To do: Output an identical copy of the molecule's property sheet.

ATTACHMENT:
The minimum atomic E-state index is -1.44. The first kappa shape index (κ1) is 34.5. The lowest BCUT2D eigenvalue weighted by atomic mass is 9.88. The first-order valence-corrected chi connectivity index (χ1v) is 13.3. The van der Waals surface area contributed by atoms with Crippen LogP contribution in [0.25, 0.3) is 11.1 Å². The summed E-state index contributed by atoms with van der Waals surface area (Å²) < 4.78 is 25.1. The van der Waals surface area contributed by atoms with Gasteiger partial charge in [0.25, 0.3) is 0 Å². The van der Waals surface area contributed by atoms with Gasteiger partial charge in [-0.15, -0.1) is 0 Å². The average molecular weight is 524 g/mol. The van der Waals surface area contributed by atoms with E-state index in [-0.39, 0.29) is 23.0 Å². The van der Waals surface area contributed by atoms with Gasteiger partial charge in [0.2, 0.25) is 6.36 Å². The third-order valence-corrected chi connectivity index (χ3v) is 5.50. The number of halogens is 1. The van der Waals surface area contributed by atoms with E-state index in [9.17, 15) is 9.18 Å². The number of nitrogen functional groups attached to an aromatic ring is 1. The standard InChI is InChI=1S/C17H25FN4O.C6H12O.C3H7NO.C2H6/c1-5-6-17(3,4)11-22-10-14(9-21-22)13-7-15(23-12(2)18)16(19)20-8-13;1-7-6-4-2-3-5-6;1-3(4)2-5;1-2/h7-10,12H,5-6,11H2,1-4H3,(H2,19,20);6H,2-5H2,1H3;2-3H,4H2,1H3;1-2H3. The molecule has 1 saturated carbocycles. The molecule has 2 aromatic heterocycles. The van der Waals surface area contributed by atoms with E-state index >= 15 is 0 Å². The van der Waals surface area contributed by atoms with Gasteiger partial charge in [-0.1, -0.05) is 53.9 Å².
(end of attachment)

The minimum atomic E-state index is -1.44. The first kappa shape index (κ1) is 34.5. The lowest BCUT2D eigenvalue weighted by atomic mass is 9.88. The first-order valence-corrected chi connectivity index (χ1v) is 13.3. The van der Waals surface area contributed by atoms with Crippen LogP contribution in [0.25, 0.3) is 11.1 Å². The summed E-state index contributed by atoms with van der Waals surface area (Å²) < 4.78 is 25.1. The van der Waals surface area contributed by atoms with Gasteiger partial charge in [0.25, 0.3) is 0 Å². The van der Waals surface area contributed by atoms with Gasteiger partial charge in [-0.15, -0.1) is 0 Å². The average molecular weight is 524 g/mol. The van der Waals surface area contributed by atoms with E-state index in [-0.39, 0.29) is 23.0 Å². The van der Waals surface area contributed by atoms with Gasteiger partial charge in [0.2, 0.25) is 6.36 Å². The third-order valence-corrected chi connectivity index (χ3v) is 5.50. The number of halogens is 1. The van der Waals surface area contributed by atoms with E-state index in [9.17, 15) is 9.18 Å². The number of nitrogen functional groups attached to an aromatic ring is 1. The standard InChI is InChI=1S/C17H25FN4O.C6H12O.C3H7NO.C2H6/c1-5-6-17(3,4)11-22-10-14(9-21-22)13-7-15(23-12(2)18)16(19)20-8-13;1-7-6-4-2-3-5-6;1-3(4)2-5;1-2/h7-10,12H,5-6,11H2,1-4H3,(H2,19,20);6H,2-5H2,1H3;2-3H,4H2,1H3;1-2H3. The molecule has 1 saturated carbocycles. The molecule has 2 aromatic heterocycles. The van der Waals surface area contributed by atoms with E-state index >= 15 is 0 Å². The van der Waals surface area contributed by atoms with Gasteiger partial charge in [-0.1, -0.05) is 53.9 Å².